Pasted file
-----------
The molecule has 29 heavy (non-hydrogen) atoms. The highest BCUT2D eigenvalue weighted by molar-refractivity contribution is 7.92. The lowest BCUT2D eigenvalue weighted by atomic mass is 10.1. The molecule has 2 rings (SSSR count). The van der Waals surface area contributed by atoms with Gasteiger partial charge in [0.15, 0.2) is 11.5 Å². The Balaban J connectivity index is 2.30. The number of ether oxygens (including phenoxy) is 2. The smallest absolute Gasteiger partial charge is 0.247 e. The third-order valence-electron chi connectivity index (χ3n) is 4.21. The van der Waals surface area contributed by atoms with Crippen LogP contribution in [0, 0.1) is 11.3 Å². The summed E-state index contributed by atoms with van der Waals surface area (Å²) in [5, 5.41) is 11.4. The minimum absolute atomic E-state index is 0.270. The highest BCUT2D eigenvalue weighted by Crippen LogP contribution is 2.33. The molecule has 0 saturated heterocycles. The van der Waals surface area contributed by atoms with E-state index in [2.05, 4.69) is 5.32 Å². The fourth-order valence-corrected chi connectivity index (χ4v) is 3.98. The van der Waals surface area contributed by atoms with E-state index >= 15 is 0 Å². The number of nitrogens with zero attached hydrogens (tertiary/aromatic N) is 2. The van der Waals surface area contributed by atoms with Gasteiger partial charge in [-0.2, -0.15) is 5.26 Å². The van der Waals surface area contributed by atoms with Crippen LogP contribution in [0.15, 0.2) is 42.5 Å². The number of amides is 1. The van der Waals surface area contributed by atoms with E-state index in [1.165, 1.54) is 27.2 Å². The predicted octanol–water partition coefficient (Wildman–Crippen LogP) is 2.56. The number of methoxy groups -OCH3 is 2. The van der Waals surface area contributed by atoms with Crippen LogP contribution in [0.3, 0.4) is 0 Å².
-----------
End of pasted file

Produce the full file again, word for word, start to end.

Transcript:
The molecule has 29 heavy (non-hydrogen) atoms. The highest BCUT2D eigenvalue weighted by molar-refractivity contribution is 7.92. The lowest BCUT2D eigenvalue weighted by atomic mass is 10.1. The molecule has 2 rings (SSSR count). The van der Waals surface area contributed by atoms with Gasteiger partial charge in [0.15, 0.2) is 11.5 Å². The Balaban J connectivity index is 2.30. The number of ether oxygens (including phenoxy) is 2. The smallest absolute Gasteiger partial charge is 0.247 e. The third-order valence-electron chi connectivity index (χ3n) is 4.21. The van der Waals surface area contributed by atoms with Crippen LogP contribution in [0, 0.1) is 11.3 Å². The summed E-state index contributed by atoms with van der Waals surface area (Å²) in [5, 5.41) is 11.4. The minimum absolute atomic E-state index is 0.270. The highest BCUT2D eigenvalue weighted by Crippen LogP contribution is 2.33. The molecule has 0 saturated heterocycles. The van der Waals surface area contributed by atoms with E-state index in [2.05, 4.69) is 5.32 Å². The fourth-order valence-corrected chi connectivity index (χ4v) is 3.98. The van der Waals surface area contributed by atoms with E-state index >= 15 is 0 Å². The number of nitrogens with zero attached hydrogens (tertiary/aromatic N) is 2. The van der Waals surface area contributed by atoms with Gasteiger partial charge in [-0.2, -0.15) is 5.26 Å². The van der Waals surface area contributed by atoms with Crippen LogP contribution in [0.15, 0.2) is 42.5 Å². The number of amides is 1. The van der Waals surface area contributed by atoms with E-state index in [1.165, 1.54) is 27.2 Å². The predicted octanol–water partition coefficient (Wildman–Crippen LogP) is 2.56. The number of methoxy groups -OCH3 is 2. The van der Waals surface area contributed by atoms with Crippen LogP contribution in [0.3, 0.4) is 0 Å².